Session fixation

What is session fixation?

In a session fixation attack, the attacker tricks the user into using a specific session ID. When the user logs in to a web application using that ID, the attacker knows the victim’s valid session ID and can use it to gain access to the user’s account.

How do session identifiers work?

Session identifiers (SIDs), sometimes called session keys or session tokens, are character strings used to authenticate users in web applications. These strings are generated by an application after the user successfully logs in, presented to the user’s browser, and used across different pages or functions of the application, usually via a session cookie. Since the web browser shares the session cookie with the application in every HTTP request, the application can use the session identifier to recognize a known user.

If it weren’t for session identifiers, we would have to log in to web applications much more frequently than we do. However, a session identifier has the same weakness as a password: it is only secure while it is secret. As soon as a malicious user knows your session ID, they can get access to your account and use it for further attacks and potential privilege escalation.

What attacks are related to session identifiers?

In general, malicious hackers will try to get access to session identifiers to impersonate users and gain access to their accounts/privileges. There are several specific attack techniques targeting sessions:

  • Session hijacking is all about getting an existing session ID from a logged-in user, for example, using man-in-the-middle (MITM) techniques to infiltrate communication between the victim’s browser and the web server.
  • Session fixation uses a different approach to obtain a valid ID. The attacker generates a session ID or has the web application generate one and then tricks the victim into logging in using this identifier, allowing the attacker to take over the user’s session later.
  • Session prediction exploits weaknesses in the way that session IDs are generated. If the process is not fully random and the attacker figures out the algorithm, they can generate valid session IDs. If the session identifiers are short enough, attackers could even use brute force to guess a valid identifier.

What makes a web application vulnerable to session fixation attacks?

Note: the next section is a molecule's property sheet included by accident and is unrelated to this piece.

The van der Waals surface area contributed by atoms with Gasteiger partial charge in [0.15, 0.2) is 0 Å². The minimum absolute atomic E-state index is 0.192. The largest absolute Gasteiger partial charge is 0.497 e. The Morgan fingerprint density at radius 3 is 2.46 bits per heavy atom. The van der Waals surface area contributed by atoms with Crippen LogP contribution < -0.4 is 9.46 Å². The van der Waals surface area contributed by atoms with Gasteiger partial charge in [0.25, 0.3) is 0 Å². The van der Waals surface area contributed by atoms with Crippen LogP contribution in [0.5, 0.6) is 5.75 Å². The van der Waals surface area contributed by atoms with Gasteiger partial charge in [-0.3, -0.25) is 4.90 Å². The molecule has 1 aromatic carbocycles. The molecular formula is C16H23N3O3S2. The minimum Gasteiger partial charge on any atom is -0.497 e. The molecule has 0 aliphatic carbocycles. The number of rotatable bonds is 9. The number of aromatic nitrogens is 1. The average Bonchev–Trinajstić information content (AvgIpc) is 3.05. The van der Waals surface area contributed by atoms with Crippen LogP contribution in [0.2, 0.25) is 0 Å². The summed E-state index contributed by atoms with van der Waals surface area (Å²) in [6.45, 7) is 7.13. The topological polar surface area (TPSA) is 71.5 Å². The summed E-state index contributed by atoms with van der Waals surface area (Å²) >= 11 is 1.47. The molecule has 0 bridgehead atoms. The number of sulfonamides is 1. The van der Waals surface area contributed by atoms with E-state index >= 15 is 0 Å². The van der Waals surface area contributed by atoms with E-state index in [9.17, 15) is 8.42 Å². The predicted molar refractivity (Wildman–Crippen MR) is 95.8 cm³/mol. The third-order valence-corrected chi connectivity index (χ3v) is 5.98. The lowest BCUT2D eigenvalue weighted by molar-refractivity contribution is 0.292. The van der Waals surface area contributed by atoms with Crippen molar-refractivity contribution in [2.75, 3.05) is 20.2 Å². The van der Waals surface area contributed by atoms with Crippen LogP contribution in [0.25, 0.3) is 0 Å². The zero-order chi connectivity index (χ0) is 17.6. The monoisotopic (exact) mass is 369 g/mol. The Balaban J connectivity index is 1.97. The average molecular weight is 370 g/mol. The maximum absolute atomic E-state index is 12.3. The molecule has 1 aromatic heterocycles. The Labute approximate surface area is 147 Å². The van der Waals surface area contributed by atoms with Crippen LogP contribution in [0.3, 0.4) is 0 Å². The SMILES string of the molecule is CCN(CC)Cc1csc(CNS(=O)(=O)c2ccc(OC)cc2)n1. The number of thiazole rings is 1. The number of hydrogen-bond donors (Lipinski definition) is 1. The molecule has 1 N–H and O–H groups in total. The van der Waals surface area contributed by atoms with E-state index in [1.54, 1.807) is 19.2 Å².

Session fixation is not a specific type of vulnerability like SQL injection or cross-site scripting. An application may be vulnerable to session fixation attacks due to insufficient web application security and bad coding practices associated with session management:

  • The worst-case scenario is when developers don’t check the validity of session identifiers, so the application will accept any string of a specific format as a session ID. This makes session fixation attacks trivial.
  • Very often, developers assign the session ID before the user is logged in and never change it. This is the main cause of typical session fixation attacks.
  • If developers allow session IDs to be set or reset from GET or POST requests, they make it easier for attackers to forcefully set a session ID for the user.

Vulnerabilities that make an application susceptible to session fixation attacks are classified in the OWASP Top 10 2021 as A07:2021 – Identification and Authentication Failures.

Session fixation attack example

A typical session fixation attack is performed as follows:

  1. The attacker accesses the login page of a vulnerable application and receives a session identifier generated by the web application. This step is not necessary if the application accepts arbitrary session IDs.
  2. The attacker uses an additional technique, such as CRLF Injection, man-in-the-middle attack, social engineering, open redirection, and so on, to get the victim to use the provided session identifier. The specific method depends on how the web application handles session IDs. It may be as simple as sending a malicious URL or may require the attacker to create a fake website.
  3. The victim accesses the login page and logs in to the application. After authentication, the application will treat anyone using the same session ID as if they were the targeted user.
  4. The attacker uses the victim’s session identifier to access the web application, take over the user session, and impersonate the victim. Further actions will depend on the attacker and web application functionality.

The difficulty and exact stages of an attack depend on several factors. For example, a lot depends on how the application handles session IDs. If the application accepts session IDs as URL parameters (via a GET request), a direct attack is trivial. If the application accepts session IDs from POST requests, the attacker may need to create a fake phishing site. Things get even more difficult (but not impossible) if session IDs are only accepted from cookies – the attacker would then need to use techniques such as cross-site scripting (XSS).

Example of code vulnerable to session fixation

The following is an example of PHP code that is vulnerable to session fixation: